watched the light die out of her eye, and her breath cease to come and go; and, oh! when she didn't talk, her spirit being so busy preparing to depart for Canaan, and naught was to be heard but her heavy breathing, it was so solemn-so solemn ! She told me it was Canaan she was going to, and bade me be good, and follow her. She used to sing so sweetly of Canaan, as she folded me in her arms when I was a child, and called me her pet lamb. I can feel her hot tears cn my face now, and the heaving of her bosom, on which my throbbing head was so often pillowed; and then there was that prayer, so strange to me, that always followed the evening lullaby, that we might not be parted in death. For some reason she didn't wish me to survive her. It wasn't that she feared father would be unkind. I'm sure it wasn't. He was always kind to me and mother. But somehow, she didn't think me able, without her. to cope with the world. I do not know why, but she didn't, and so wished to have me with her in Canaan, there, she said, I should be safe. Oh, how fond she was of Canaan! That morning-yes, that morning when she went away, she talked to me of its

Wide extended plain",

Where shines one eternal day;

And Christ, the Son, for ever reigns, And scatters night away.

I've been good ever since, I hope I have; but I cannot get to Canaan, the angels don't fetch me-they keep me waiting; but they will come. Sometimes, when the moon is round, and the wind high, and I can steal away to the chamber-father keeps it closed, he thinks fastened; but I can get in-then she comes to me, all in white, so thin and cold and airy, and beckons me to follow; but when I rise to do so, I lose her she somehow melts away, or else it's the cruel wall that hides her from my view, and when I look around there is naught to be seen but the ghostly shadows of these sprawling boughs against the windows, leaping and dancing in the moonlight on the floor. You shall see the room, Bertha; we'll go there some time when the moon shines brightly. They say I'm odd and queer at those times, and I note the children look wonderingly at me when I pass, and people seem as if they pitied me. It's because I fret and mourn, I suppose, for Canaan and my mother. You won't think me odd, will you? nor laugh at me, nor tease me, will you, Bertha?"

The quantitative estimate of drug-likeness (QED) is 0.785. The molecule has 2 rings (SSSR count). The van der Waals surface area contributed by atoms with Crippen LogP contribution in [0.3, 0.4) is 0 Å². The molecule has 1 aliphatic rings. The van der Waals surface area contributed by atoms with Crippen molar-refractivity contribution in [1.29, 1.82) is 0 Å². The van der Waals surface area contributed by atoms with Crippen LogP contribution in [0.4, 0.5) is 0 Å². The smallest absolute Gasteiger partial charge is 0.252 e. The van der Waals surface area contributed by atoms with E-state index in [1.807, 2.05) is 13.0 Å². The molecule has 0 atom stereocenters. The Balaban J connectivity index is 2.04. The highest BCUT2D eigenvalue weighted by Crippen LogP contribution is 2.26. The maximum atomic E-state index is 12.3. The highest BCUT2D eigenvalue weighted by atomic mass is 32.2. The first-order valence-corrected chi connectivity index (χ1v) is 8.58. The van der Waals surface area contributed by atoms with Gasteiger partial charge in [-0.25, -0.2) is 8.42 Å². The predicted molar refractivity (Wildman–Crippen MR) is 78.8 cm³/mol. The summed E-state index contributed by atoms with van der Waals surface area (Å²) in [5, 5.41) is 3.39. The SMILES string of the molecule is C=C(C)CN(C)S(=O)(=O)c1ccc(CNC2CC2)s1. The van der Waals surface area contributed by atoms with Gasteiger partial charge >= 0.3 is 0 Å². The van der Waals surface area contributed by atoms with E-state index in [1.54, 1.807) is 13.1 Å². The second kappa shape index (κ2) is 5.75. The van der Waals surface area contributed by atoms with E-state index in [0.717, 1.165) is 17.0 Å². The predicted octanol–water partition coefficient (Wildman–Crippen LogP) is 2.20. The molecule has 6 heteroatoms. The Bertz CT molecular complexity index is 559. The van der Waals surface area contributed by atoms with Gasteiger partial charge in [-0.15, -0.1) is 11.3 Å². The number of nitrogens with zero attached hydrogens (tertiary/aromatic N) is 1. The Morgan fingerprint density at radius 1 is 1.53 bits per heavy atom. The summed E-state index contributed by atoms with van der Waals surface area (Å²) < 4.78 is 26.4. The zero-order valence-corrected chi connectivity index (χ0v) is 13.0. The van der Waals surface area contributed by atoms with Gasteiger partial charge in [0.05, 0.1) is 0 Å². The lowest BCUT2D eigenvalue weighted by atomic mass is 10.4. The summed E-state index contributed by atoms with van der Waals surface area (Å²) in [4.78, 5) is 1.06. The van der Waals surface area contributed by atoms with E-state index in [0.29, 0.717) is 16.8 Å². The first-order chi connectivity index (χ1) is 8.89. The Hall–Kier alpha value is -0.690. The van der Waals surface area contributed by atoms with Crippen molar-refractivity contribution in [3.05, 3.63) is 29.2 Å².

"No," I replied, meaning I would neither laugh at nor tease her. God knows I'd no inclination for such cruelty. I wouldn't promise, however, not to think her odd-I couldn't help so doing. Indeed, I thought the place altogether, and the whole business on which I'd entered, and all I'd seen, and nearly every word I'd heard, odd-odd in the extreme-so odd that I was bewildered. I found out, however, that she was not one of whom to ask explanations, so, feeling her shiver, as in her fondness she clung to me, I intimated we had better turn in. Like a little child she yielded, and when I had wiped the cold tears from her pale, sweet cheek, we joined Mr. Brown, at his request, in his room, and sat down to supper.

-Satan? Do you believe he's Satan? Is he the spirit of darkness clothed with flesh and blood? See! Isn't that eye an evil eye? Isn't that face a devil's mask?''

The stranger was furtively scanning the row of windows through one of which we were peering. That face a devil's mask? How queer I felt! That face!

"Oh!" she continued, her manner acquiring wild vehemence, as if his presence were a very furnace-blast to her excitement, "I abhor, I hate that piece of crawling blasphemy! The sight of his form, the sound of his voice, awaken within me a thousand demons. Why is it?"

"Yes," I replied, slightly moved (that face moved me), "why is it? Maybe your hatred is without sufficient cause, Bella." Why did I take his part?

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"Cause!" she vociferated, "happen it is. nay, it isn't!"